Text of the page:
SINGAPORE - Home-grown jazz pianist and composer Jeremy Monteiro and the Singapore Chinese Orchestra (SCO), conducted by maestro Yeh Tsung, will showcase a unique blend of jazz and Chinese music during a week-long concert tour in China kicking off in Shanghai this Saturday.
The 2010 work by Singapore composer Kelly Tang - Montage: Three Movements for Jazz Piano and Chinese Orchestra - will also be performed in Nanjing on May 20 and Suzhou on May 23.
But last night, a Singapore audience got to savour it first, when the performers played the 20-minute-long piece during a pre-tour concert at the SCO Concert Hall in Shenton Way.
Other concert highlights include works by other local composers, and performances by SCO musicians, as well as those from China such as Mr Qin Liwei, a Singapore-based world-renowned cellist.
Last night's programme also included SCO resident composer Law Wai Lun's The Voyage From Admiral Of The Seven Seas, Chinese composer Liu Xijin's Legend Of The Merlion, and Kun Opera performed by two singers from Suzhou, Shen Fengying and Yu Jiulin, as well as 10-year-old erhu player Ma Hanxiang, also from Suzhou.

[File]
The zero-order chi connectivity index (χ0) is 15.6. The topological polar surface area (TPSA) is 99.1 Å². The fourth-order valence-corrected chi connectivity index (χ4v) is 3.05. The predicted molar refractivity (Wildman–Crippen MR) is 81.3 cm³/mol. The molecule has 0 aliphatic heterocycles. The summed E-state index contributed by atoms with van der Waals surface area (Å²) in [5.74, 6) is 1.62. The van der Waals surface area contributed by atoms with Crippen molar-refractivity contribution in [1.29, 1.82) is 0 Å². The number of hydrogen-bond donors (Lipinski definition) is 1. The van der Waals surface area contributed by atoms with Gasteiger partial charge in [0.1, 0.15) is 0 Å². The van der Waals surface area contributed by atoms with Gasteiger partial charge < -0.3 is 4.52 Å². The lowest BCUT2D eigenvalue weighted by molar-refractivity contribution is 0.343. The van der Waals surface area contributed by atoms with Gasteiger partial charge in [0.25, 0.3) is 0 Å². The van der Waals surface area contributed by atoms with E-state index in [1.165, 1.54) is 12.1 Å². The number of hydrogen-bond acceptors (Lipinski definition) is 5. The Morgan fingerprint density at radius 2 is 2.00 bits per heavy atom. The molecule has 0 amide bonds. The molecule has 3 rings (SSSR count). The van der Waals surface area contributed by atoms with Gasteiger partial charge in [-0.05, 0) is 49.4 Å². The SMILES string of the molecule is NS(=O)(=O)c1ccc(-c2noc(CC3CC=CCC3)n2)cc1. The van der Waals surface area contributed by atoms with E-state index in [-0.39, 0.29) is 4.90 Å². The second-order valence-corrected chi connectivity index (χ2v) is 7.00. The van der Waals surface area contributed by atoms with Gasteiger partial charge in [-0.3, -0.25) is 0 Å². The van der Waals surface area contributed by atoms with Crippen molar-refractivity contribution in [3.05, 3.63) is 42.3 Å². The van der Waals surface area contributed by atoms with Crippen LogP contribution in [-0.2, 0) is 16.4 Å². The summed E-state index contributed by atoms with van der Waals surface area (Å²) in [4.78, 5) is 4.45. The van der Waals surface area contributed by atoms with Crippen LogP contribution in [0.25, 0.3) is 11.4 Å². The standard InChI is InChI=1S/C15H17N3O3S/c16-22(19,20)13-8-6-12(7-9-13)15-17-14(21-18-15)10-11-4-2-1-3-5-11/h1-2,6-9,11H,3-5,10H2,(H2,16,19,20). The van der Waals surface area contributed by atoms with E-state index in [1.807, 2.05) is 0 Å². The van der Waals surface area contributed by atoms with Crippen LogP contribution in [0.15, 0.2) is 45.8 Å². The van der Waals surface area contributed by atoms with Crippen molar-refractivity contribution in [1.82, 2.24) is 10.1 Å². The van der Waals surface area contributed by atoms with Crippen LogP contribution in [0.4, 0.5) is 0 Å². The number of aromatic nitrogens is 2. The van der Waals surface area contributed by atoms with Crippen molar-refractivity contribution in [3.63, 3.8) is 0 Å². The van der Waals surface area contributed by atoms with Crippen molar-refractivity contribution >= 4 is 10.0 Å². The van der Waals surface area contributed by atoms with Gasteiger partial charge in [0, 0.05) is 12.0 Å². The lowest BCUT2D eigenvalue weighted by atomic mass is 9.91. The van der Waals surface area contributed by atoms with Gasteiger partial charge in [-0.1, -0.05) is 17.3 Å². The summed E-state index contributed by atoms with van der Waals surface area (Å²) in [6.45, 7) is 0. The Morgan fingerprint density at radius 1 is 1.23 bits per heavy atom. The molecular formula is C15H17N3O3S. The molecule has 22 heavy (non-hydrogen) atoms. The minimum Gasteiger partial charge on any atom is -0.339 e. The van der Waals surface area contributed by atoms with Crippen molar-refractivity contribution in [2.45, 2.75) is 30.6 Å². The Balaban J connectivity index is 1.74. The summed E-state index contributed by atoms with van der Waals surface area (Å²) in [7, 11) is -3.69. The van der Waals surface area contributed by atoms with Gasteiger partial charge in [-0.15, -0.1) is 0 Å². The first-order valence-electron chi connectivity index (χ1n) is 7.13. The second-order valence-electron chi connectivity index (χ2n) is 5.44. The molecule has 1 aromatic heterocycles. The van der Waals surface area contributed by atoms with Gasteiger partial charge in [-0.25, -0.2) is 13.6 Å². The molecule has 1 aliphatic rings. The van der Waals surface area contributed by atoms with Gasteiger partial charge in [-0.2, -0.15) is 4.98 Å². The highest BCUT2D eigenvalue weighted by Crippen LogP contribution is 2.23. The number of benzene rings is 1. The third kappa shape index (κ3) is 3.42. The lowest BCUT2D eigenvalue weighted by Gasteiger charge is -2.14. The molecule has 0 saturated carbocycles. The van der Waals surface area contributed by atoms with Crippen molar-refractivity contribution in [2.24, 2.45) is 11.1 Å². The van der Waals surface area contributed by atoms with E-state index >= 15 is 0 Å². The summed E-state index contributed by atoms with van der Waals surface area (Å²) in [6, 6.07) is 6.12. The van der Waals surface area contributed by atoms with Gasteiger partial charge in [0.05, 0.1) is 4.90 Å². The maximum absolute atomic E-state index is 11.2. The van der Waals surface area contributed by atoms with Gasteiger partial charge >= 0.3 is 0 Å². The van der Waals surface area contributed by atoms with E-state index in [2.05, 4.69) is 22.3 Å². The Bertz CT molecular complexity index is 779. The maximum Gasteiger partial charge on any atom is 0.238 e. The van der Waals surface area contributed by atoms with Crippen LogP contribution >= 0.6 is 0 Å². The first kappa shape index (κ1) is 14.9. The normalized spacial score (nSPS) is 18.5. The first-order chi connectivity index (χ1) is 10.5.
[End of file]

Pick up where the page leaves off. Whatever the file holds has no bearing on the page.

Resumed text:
Mr Monteiro, 53, a Cultural Medallion winner, said the concert tour would be his first with SCO in China, though he had performed with jazz bands in several Chinese cities before.
"I am looking forward to it as blending jazz with Chinese music is always a big challenge," he added.
SCO general manager Terence Ho, 44, said the orchestra's 83 musicians would be its largest group ever to perform in China, since SCO first visited the country in 1998.
He said SCO is taking part in the Shanghai Spring International Music Festival, and had been invited by the Jiangsu Performing Arts Group for its concert in Nanjing.
It is performing in Suzhou to mark the 20th-anniversary celebrations of the China-Singapore Suzhou Industrial Park. It is also giving a matinee children's concert there on May 24.
SCO chairman and tour leader Patrick Lee, 65, said: "We are presenting works of several Singapore composers, especially those with a Nanyang flavour, and show how Western music like jazz can blend with the Chinese orchestra. Hence the name of our concert tour, the Fusion of East and West."
This article was published on May 11 in The Straits Times.
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